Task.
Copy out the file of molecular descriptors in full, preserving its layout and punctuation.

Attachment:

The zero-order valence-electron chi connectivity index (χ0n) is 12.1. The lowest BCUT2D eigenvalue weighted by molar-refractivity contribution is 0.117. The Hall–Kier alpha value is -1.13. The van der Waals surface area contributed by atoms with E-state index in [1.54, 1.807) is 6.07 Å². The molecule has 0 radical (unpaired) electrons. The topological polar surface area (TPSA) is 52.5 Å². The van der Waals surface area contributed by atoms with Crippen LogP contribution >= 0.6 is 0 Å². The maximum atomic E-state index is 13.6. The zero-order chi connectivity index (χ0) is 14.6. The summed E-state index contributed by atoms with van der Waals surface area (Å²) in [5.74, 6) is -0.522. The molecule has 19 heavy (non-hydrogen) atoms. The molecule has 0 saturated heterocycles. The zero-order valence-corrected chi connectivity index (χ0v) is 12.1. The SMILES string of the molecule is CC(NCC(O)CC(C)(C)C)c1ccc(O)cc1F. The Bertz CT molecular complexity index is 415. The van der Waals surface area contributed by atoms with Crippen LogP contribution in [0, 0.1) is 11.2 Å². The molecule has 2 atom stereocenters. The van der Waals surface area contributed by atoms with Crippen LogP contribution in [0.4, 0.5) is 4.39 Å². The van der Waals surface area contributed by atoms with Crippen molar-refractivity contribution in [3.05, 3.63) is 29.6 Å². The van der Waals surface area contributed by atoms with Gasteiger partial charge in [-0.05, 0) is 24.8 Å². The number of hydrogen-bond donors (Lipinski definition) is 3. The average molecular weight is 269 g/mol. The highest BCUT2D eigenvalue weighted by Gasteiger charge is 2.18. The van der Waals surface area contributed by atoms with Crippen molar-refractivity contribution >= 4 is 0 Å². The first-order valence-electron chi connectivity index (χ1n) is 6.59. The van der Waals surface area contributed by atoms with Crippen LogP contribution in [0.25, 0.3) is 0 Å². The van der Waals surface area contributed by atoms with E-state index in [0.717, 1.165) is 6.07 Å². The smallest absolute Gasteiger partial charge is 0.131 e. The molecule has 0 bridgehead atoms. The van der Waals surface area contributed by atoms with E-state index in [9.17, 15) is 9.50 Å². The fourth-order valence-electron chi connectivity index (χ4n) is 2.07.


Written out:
The zero-order valence-electron chi connectivity index (χ0n) is 12.1. The lowest BCUT2D eigenvalue weighted by molar-refractivity contribution is 0.117. The Hall–Kier alpha value is -1.13. The van der Waals surface area contributed by atoms with E-state index in [1.54, 1.807) is 6.07 Å². The molecule has 0 radical (unpaired) electrons. The topological polar surface area (TPSA) is 52.5 Å². The van der Waals surface area contributed by atoms with Crippen LogP contribution >= 0.6 is 0 Å². The maximum atomic E-state index is 13.6. The zero-order chi connectivity index (χ0) is 14.6. The summed E-state index contributed by atoms with van der Waals surface area (Å²) in [5.74, 6) is -0.522. The molecule has 19 heavy (non-hydrogen) atoms. The molecule has 0 saturated heterocycles. The zero-order valence-corrected chi connectivity index (χ0v) is 12.1. The SMILES string of the molecule is CC(NCC(O)CC(C)(C)C)c1ccc(O)cc1F. The Bertz CT molecular complexity index is 415. The van der Waals surface area contributed by atoms with Crippen LogP contribution in [0, 0.1) is 11.2 Å². The molecule has 2 atom stereocenters. The van der Waals surface area contributed by atoms with Crippen LogP contribution in [0.4, 0.5) is 4.39 Å². The van der Waals surface area contributed by atoms with Crippen molar-refractivity contribution in [3.05, 3.63) is 29.6 Å². The van der Waals surface area contributed by atoms with Gasteiger partial charge in [-0.05, 0) is 24.8 Å². The number of hydrogen-bond donors (Lipinski definition) is 3. The average molecular weight is 269 g/mol. The highest BCUT2D eigenvalue weighted by Gasteiger charge is 2.18. The van der Waals surface area contributed by atoms with Crippen molar-refractivity contribution >= 4 is 0 Å². The first-order valence-electron chi connectivity index (χ1n) is 6.59. The van der Waals surface area contributed by atoms with Crippen LogP contribution in [0.25, 0.3) is 0 Å². The van der Waals surface area contributed by atoms with E-state index in [0.717, 1.165) is 6.07 Å². The smallest absolute Gasteiger partial charge is 0.131 e. The molecule has 0 bridgehead atoms. The van der Waals surface area contributed by atoms with E-state index in [9.17, 15) is 9.50 Å². The fourth-order valence-electron chi connectivity index (χ4n) is 2.07.